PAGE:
the certificate must be signed by a CA authority. No certificate that is issued to a ".local" domain can be trusted. The certificate verification is done against a public CA authority by the browser, so any certificate that you self-signed locally is only valid locally (the browser can't verify it is trusted with the public CA authority)
- Toss a 'Like' to your fixxer, oh Valley of Plenty! and chose the solution, too00oo -
Actually web browsers does validate certs against their CA store. MSIE, Edge, Chrome on Windows does use system Cert Storage (certlm). Or shorter, through chrome://settings/security
FireFox does use it's own internal cert storage.
Both are looking to who signed cert you are trying to use, or which is presented to browser as server cert. And so browser validates if server cert itself is valid, or if it is signed by "Trusted Root Certificate Authority" (in short "CA")as if it is, then trust is inherently applied also to certs signed by that CA.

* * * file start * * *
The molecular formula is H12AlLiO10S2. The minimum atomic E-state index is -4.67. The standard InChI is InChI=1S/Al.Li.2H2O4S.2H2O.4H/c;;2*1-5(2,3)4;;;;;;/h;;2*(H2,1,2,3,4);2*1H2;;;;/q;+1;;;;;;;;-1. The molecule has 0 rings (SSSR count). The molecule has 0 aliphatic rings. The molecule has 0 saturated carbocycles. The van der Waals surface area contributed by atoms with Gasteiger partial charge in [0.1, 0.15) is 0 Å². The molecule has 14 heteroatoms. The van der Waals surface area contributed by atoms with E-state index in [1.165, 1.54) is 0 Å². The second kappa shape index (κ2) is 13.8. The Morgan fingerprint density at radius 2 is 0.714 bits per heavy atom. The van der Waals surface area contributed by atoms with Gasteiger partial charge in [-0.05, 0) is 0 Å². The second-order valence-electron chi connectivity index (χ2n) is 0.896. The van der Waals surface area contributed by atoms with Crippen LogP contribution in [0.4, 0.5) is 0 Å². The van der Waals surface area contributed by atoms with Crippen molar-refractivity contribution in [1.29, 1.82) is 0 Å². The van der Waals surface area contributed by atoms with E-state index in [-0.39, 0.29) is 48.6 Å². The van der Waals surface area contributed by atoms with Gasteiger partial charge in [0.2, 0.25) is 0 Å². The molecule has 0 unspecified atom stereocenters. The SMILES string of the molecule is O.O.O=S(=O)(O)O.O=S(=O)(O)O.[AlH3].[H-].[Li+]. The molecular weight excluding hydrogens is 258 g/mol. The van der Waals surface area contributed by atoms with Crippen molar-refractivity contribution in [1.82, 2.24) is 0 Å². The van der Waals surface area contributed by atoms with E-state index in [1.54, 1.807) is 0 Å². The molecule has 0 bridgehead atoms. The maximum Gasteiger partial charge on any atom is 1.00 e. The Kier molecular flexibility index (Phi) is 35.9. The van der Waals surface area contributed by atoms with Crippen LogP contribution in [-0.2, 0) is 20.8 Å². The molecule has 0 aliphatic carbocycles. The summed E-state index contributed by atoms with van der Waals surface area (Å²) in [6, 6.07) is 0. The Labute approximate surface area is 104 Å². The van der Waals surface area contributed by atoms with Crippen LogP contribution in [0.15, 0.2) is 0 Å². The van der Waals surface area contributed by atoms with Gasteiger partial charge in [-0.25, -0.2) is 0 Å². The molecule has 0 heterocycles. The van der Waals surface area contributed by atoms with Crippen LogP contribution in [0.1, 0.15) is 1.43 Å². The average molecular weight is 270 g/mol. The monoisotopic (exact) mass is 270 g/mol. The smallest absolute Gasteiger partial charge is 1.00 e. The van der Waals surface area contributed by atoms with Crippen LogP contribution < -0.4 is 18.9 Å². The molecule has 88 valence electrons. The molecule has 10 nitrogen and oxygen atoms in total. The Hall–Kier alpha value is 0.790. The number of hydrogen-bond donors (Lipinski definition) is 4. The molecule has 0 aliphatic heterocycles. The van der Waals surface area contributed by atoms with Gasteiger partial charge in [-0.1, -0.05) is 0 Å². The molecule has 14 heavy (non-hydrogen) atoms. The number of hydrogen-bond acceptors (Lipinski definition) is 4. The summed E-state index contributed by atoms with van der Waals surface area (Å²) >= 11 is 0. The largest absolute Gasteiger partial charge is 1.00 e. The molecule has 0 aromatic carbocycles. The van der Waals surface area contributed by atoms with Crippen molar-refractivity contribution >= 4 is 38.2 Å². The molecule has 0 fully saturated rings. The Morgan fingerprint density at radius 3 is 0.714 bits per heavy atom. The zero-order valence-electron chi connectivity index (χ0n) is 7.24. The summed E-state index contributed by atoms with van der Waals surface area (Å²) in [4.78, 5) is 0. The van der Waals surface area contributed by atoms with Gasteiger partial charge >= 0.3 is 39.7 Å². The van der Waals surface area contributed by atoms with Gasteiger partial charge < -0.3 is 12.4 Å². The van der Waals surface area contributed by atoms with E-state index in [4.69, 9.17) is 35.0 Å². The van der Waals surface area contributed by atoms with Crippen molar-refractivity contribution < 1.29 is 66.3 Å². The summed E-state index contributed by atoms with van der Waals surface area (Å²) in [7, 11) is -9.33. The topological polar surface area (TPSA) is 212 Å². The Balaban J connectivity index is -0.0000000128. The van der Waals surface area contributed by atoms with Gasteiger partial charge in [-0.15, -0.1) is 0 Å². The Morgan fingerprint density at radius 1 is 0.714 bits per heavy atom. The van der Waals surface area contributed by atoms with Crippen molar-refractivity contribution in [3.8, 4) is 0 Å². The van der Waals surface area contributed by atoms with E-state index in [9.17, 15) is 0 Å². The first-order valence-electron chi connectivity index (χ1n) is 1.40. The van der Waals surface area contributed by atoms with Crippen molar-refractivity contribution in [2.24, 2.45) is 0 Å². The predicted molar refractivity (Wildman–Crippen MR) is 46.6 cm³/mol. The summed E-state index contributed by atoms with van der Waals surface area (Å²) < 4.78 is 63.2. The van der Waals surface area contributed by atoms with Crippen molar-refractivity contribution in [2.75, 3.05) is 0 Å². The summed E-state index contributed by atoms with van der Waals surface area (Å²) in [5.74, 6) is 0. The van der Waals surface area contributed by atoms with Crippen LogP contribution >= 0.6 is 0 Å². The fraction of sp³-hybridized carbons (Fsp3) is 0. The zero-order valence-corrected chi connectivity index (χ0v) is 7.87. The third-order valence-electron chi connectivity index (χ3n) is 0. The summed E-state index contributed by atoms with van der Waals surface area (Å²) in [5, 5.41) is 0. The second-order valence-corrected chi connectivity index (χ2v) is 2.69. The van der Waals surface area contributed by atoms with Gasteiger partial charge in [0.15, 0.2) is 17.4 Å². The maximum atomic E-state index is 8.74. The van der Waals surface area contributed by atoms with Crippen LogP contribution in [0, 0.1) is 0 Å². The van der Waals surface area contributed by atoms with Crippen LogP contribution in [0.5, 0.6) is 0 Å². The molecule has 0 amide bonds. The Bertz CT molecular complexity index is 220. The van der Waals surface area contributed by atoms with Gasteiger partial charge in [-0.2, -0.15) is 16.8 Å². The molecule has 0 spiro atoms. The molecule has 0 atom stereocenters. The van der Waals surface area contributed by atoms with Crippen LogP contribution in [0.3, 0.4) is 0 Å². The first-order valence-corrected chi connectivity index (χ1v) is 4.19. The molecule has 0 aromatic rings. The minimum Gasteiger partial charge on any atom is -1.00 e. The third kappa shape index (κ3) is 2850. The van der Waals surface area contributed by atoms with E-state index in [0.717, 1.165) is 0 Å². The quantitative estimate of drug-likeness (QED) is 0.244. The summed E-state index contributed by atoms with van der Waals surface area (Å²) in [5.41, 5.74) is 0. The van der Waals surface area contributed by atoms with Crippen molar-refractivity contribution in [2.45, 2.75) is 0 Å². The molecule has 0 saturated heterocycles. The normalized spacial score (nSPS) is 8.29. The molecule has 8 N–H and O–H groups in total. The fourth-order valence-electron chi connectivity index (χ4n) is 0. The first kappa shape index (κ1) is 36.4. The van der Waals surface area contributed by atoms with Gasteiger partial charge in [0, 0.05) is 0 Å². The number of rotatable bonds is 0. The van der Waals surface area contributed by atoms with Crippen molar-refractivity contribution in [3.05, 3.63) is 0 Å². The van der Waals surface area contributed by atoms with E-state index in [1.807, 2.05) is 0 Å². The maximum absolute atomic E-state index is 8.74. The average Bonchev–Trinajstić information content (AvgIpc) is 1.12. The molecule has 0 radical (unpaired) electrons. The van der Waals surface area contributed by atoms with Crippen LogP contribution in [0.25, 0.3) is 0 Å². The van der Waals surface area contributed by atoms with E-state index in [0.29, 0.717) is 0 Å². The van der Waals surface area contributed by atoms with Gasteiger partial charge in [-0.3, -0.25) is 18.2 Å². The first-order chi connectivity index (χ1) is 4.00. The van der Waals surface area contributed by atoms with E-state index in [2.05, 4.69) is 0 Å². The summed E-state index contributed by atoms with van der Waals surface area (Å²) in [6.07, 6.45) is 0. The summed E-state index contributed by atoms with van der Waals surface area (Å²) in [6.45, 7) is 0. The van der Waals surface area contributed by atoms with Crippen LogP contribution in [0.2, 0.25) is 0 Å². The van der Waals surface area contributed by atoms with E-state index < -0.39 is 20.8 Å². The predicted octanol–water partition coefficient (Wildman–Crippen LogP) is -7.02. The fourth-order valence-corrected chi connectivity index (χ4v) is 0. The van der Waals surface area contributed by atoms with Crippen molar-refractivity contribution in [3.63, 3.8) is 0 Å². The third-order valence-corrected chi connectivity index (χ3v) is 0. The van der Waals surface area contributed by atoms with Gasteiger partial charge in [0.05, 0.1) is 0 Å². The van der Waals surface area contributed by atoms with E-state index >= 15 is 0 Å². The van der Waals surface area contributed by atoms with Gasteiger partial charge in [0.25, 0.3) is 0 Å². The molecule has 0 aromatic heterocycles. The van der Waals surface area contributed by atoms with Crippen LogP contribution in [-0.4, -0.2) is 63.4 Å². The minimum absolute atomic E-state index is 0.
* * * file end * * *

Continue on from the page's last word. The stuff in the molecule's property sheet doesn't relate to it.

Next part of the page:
And so you can have your own certs, issued/signed by your own CA, but then you have to add cert of that Root CA into Trusted Root CA in every browser you'll use. MSFT do have a shortcut for domain members as it could be pushed to workstations via GPO (but that's a bit out of scope in here).
Allow me to repeat my suggestions/questions from my first reply:
1, Does this certificate contain the fortigate.xxx.local FQDN in its SAN field? This is required by modern browsers, and no screenshot so far suggests that it is present. (screenshots only show the CN, which alone is insufficient)
2, When connected to the HTTPS GUI in Chrome, open the developer tools panel (F12), then go to the Security tab, and there you should see the reason why the certificate is not trusted.
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